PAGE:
Electronic Journal of Biotechnology
versión On-line ISSN 0717-3458
Electron. J. Biotechnol. v.9 n.3 Valparaíso jun. 2006
Effect of different metals on protease activity in sunflower cotyledons
Liliana B. Pena
María L. Tomaro
Susana M. Gallego*
Financial support: Grants from the Universidad de Buenos Aires (UBA) and from Consejo Nacional de Investigaciones Científicas y Técnicas (CONICET) (Argentina).
Keywords: Helianthus annuus L., oxidative stress, proteins degradation.
Proteases are crucial for living cells and play a role in plant cell adaptation to environmental conditions. Oxidative stress produced oxidized proteins which are selectively degraded by proteases. To understand the role of proteolysis in response to metal stress, sunflower plants (a plant suitable for phytoremediation) were treated with 100 µM of CdCl2, CuCl2, AlCl3, CoCl2, PbCl2, CrCl3, NiCl2, HgCl2 or ZnCl2. Changes in protease activity, gelatinase profile and protein oxidation were examined in sunflower cotyledons. Our results indicate that this tissue has mainly acid proteases belonging to different classes. Although all metals (except Zn) increased protein oxidation (62, 57, 112, 74, 74, 68, 64 and 40% for Pb, Al, Ni, Cd, Hg, Co, Cr and Cu over the control), they altered proteolysis in different ways. Pb, Al and Ni treatment decreased protease activity 22, 28 and 30% respect to control while Cd and Hg increased this activity in 23 and 27%. In Zn, Cu and Co treatments protease activity remained similar to control treatment. These results indicate that different proteases are involved in plant defence against metal toxicity. However, the identification of specific oxidized proteins involved in this process and the metal effect on class specific proteases should provide greater information.
Plant genomes encode hundreds of proteases, but little is know about what roles they play in the life of a plant (Beers et al. 2004). Peptidases are classified based on their catalytic mechanisms. Five catalytic classes (serine, cysteine, aspartic, threonine and metallopeptidases) can been identified within the Arabidopsis genome sequence (Rawling et al. 2004). In general, proteases are thought to be involved in a range of processes, including germination, senescence, defence responses and programmed cell death (Fontanini and Jones, 2002; Segarra et al. 2002; Roberts et al. 2003; Coffeen and Wolpert, 2004). In addition, proteases might also play a role in the plant adaptation to changing environmental conditions. Proteolysis is also associated to oxidative stress promoted by ROS (O2-, H2O2, OH). The protein modification exerted by oxidative stress is characterized for the production of carbonyl groups in the molecules (Palma et al. 2002).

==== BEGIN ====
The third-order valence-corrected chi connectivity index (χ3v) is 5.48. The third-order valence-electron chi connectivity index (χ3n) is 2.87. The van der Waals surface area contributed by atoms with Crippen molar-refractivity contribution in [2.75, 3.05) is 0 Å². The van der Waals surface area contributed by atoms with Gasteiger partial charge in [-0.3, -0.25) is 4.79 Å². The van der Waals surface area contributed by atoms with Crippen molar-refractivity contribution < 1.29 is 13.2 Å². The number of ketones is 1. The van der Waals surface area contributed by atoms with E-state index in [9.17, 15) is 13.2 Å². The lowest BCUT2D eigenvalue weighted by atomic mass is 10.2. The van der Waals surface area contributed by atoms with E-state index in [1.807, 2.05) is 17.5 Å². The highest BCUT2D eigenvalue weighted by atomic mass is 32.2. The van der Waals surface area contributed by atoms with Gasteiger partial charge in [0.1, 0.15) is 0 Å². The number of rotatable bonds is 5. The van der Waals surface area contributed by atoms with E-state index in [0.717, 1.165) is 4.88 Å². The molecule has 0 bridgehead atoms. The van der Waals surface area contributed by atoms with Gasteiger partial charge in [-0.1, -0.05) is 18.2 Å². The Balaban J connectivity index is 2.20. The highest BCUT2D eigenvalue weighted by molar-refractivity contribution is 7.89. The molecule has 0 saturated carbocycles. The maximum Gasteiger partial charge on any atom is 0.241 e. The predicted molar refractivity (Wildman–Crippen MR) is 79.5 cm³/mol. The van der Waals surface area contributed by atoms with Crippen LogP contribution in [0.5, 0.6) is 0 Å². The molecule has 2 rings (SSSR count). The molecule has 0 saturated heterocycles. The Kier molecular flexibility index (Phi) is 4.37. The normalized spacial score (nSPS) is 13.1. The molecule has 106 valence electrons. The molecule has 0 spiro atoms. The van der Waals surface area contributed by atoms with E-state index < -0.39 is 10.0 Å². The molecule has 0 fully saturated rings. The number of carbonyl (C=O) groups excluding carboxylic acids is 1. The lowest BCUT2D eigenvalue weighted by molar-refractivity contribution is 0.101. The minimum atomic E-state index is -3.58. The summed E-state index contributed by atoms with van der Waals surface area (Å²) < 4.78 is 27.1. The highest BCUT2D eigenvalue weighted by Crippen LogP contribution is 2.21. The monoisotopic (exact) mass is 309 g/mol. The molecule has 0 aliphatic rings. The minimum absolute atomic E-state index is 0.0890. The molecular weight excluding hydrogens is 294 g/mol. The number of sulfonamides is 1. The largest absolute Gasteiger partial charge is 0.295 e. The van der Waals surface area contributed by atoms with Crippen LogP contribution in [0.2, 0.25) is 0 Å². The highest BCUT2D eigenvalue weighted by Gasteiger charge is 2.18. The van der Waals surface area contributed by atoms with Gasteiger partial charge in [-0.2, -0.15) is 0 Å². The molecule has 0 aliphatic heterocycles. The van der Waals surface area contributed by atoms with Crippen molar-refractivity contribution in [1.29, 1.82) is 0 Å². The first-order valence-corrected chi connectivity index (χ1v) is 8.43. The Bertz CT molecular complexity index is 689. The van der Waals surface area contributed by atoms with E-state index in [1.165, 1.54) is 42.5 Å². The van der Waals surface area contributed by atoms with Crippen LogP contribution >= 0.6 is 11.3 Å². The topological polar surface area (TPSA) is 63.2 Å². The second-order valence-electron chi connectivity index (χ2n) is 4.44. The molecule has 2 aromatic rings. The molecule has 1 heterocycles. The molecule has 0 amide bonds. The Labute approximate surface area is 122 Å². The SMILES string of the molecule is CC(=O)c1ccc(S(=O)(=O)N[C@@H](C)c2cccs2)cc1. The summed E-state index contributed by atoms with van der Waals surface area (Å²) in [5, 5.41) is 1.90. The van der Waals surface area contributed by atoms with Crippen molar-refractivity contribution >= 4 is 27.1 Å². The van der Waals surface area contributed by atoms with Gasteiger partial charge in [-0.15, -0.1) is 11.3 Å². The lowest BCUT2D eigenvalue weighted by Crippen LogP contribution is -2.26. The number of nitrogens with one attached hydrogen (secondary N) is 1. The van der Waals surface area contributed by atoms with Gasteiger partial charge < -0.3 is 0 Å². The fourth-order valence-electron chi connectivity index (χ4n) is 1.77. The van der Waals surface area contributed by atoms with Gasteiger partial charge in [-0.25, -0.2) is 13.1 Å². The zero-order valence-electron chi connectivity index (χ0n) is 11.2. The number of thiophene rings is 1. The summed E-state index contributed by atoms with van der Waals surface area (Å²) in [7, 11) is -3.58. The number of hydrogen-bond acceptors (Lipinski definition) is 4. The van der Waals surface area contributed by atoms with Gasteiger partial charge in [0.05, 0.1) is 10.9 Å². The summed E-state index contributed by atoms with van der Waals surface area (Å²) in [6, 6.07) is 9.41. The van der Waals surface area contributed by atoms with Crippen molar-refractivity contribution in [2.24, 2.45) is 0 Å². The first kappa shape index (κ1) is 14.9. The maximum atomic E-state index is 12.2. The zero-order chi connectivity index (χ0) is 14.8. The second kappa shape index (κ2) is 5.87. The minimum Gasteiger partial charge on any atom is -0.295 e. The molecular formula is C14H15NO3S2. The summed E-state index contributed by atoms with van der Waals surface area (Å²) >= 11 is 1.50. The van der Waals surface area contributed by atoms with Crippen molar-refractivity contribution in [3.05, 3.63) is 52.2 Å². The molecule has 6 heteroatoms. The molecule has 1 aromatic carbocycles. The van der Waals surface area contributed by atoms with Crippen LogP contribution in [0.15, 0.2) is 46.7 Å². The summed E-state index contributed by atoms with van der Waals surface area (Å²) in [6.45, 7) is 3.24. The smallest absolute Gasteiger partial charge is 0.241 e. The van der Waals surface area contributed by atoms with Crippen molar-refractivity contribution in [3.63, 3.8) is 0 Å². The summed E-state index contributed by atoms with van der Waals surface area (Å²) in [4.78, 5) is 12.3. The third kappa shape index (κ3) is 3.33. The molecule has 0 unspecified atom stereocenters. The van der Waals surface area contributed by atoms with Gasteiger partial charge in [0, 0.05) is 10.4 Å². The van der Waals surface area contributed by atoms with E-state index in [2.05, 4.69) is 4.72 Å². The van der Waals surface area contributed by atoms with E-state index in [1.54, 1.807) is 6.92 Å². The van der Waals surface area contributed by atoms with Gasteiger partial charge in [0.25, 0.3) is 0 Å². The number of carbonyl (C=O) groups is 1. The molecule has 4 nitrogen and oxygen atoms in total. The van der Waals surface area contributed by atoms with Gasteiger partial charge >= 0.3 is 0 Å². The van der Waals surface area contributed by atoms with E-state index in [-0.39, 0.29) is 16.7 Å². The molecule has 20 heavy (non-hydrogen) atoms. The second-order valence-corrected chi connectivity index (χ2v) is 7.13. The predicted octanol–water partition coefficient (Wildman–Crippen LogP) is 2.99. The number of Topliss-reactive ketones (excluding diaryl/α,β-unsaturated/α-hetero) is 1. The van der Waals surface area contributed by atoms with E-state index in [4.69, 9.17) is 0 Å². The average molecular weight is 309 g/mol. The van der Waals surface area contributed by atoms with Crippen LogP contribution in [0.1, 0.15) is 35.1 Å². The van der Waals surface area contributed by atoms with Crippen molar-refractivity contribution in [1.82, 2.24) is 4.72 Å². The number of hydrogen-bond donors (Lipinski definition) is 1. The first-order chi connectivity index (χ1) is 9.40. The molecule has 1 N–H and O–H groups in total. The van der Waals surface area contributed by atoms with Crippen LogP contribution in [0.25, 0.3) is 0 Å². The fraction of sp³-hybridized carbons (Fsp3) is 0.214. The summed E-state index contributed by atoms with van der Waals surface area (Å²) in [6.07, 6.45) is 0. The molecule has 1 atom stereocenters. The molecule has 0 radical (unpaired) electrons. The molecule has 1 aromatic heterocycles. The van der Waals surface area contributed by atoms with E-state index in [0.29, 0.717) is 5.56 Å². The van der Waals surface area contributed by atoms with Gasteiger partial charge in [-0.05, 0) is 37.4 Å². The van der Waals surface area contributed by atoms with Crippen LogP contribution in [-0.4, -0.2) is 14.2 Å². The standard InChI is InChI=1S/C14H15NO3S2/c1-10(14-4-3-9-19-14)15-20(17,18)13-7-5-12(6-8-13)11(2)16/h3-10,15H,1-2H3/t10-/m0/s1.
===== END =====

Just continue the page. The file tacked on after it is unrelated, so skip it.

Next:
Sunflower is a plant that dramatically reduces levels of metals in the soil, so it is suitable for phytoremediation (Salt et al. 1995). To understand the role of proteolysis in response to metal stress, sunflower plants were treated with 100 µM of different metals. Changes in proteolytic activity, gelatinase profile and protein oxidation have been examined in sunflower cotyledons, a tissue where proteolysis is essential to mobilize protein reserves and thus supplying aminoacids for protein synthesis in developing tissues.
Seeds of Helianthus annuus L. (cv Paraiso 20) were germinated in vermiculite and grown in a controlled climate room (24 ± 2ºC, 50% relative humidity, photoperiod of 16 hrs, light intensity 300 µmol m-2 s-1). Ten days seedlings were removed from the pots, roots were carefully washed and transferred to separated containers (3 L) for hydroponics, 20 plants per container. The hydroponics medium was half strength Hoagland's nutrient solution (Hoagland and Arnon, 1953) (control) or containing 100 µM of CdCl2, CuCl2, AlCl3, CoCl2, PbCl2, CrCl3, NiCl2, HgCl2, ZnCl2, (pH 5.8) continuously aerated. After 4 days of treatment cotyledons were used for all further determinations.
Extracts were prepared from 1 g of cotyledons homogenized in 5 ml of 10 mM buffer phosphate-K (pH 7.5), 2 mM cys, 5 mM 2-mercaptoethanol, 0.1 g PVP and 0.1% (v/v) Triton X-100 at 4ºC. The homogenates were centrifuged at 10000 g for 20 min and the supernatant fraction was used for the assays. Protease activity was measured using azocasein as substrate (Weckenmann and Martin, 1984). Activity was defined as the difference in absorbance of the azo-dye released at 340 nm after 1 hr of incubation. The optimum pH for the azocasein hydrolysis was determined by measuring its cleavage over the pH range 4.5-8.5 (100 mM citrate-phosphate-Tris). To test the effect of inhibitory or activating compounds, control extracts were preincubated for 30 min at 40ºC in the presence of each metals, or in the presence of the following compounds: PMSF, AEBSF, IAA, E-64, EDTA, o-phenanthroline, pepstain, bestatin, DTT, 2-mercaptothanol, or cys, after which the substrate was added to start the reaction.